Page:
How to Make Gesso

Updated April 17, 2017

Gesso is a powder made from calcium carbonate and glue. Applied to wood, it hardens a brilliant white and can be used a primer or sculpting material. Gesso was traditionally used as a base for tempera and was a favourite of Renaissance panel painters. It can also be used on furniture and mouldings, where it is be built up and carved. Gold leaf is normally applied to wood on top of a layer of gesso. Here are some tips.

To Make gesso begin by slaking your plaster of Paris. Mix together 1 part plaster of Paris and 4 parts water. Let the mixture sit until the plaster settles to the bottom. Pour off the water and remix. Repeat this process three times. The plaster reacts with the water. If the mixture gets warmer than when you started, repeat the process. If it appears to be the same temperature as when you started, then your plaster is slaked.

Scoop out the plaster of Paris and let it dry completely. Break up any clumps that appear as they may contain areas of moisture. Use a common kitchen grater to grind it into a fine powder.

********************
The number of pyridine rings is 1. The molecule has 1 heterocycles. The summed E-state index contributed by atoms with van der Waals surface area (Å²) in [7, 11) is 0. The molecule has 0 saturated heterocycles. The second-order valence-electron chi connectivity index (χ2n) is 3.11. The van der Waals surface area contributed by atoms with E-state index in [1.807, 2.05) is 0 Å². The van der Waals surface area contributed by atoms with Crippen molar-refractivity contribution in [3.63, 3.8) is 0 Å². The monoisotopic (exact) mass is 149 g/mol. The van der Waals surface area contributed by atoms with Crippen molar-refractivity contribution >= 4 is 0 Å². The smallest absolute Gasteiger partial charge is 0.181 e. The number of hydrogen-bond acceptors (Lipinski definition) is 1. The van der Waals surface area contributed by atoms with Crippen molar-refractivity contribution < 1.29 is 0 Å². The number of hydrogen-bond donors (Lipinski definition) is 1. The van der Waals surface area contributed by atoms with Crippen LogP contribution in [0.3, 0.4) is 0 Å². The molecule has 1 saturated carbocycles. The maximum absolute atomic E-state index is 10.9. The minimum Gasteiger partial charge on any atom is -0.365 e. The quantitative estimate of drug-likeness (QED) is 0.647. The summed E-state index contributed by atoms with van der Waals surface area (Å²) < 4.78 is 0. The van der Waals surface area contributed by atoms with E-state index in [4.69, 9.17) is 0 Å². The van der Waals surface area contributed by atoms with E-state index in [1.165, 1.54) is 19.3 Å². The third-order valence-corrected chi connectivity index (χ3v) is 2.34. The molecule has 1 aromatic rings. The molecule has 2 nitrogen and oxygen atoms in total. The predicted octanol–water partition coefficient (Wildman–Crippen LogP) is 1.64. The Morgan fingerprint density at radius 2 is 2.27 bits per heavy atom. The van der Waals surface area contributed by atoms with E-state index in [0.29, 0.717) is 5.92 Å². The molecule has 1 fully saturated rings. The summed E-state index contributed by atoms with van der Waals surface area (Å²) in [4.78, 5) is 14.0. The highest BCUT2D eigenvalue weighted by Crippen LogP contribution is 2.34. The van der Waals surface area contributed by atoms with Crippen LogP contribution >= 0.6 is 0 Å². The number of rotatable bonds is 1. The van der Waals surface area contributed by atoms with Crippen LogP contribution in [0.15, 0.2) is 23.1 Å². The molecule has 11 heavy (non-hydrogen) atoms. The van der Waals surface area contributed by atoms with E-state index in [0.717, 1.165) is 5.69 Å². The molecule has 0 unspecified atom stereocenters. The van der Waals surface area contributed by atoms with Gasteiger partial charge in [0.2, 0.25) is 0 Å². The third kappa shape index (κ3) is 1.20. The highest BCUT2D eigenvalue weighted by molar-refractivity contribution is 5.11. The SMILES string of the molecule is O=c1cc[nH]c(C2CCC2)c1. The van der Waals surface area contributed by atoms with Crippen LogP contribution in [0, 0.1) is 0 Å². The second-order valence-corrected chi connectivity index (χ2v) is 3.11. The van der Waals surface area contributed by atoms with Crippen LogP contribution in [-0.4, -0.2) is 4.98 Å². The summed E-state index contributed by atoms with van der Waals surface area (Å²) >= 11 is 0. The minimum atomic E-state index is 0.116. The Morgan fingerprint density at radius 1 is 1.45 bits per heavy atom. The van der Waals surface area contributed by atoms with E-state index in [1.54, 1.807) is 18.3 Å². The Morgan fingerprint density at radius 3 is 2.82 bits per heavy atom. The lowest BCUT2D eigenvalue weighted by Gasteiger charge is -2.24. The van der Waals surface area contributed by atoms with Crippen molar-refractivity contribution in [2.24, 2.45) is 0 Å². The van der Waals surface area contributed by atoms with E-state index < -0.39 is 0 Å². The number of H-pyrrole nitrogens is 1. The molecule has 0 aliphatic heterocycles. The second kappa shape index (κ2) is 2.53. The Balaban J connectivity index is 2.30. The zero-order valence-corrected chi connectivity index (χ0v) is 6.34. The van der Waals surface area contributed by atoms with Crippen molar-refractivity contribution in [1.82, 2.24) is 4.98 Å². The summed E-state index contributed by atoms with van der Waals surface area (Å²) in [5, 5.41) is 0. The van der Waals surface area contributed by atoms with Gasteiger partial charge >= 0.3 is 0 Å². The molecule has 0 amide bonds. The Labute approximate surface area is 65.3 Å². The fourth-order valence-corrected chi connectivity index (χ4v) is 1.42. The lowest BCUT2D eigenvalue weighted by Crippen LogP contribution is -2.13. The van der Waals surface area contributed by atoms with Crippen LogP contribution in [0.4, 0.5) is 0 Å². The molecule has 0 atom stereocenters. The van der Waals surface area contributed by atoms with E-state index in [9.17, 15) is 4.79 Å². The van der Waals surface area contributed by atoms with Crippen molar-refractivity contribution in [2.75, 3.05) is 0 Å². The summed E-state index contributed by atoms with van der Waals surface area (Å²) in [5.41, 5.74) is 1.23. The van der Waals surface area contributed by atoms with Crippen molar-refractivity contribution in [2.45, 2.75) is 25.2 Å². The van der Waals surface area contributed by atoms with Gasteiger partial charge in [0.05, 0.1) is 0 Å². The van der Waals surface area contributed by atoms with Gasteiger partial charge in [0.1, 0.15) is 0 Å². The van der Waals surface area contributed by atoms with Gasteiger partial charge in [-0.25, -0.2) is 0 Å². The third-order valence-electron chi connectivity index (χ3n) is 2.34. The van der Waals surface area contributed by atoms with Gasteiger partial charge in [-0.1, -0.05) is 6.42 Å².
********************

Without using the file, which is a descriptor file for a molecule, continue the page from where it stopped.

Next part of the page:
Mix three parts plaster of Paris to 1 part glue. Add several drops of honey to every tablespoon or so of this mixture. Mix thoroughly and pound out any lumps. Your mixture should have the consistency of pancake batter. The gesso is now ready to use.

To colour your gesso, simply mix in a colouring agent. You can use watercolours or gouache. Store your gesso in an airtight container. Add a little water if the gesso becomes too dry.


You can also make gesso with chalk instead of plaster of Paris. Just make sure the chalk is real chalk and not a synthetic substitute.


Do not dry slaked plaster of Paris in an oven. Too rapid drying can cause it to turn back into regular plaster of Paris.

Things You'll Need

  • Plaster of Paris
  • Water
  • Woodworking glue
  • Honey
  • Coloring agent (optional)
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About the Author

Brian Adler has been writing articles on history, politics, religion, art, architecture and antiques since 2002. His writing has been published with Demand Studios, as well as in an online magazine. He holds a Bachelor of Arts degree in history from Columbia University.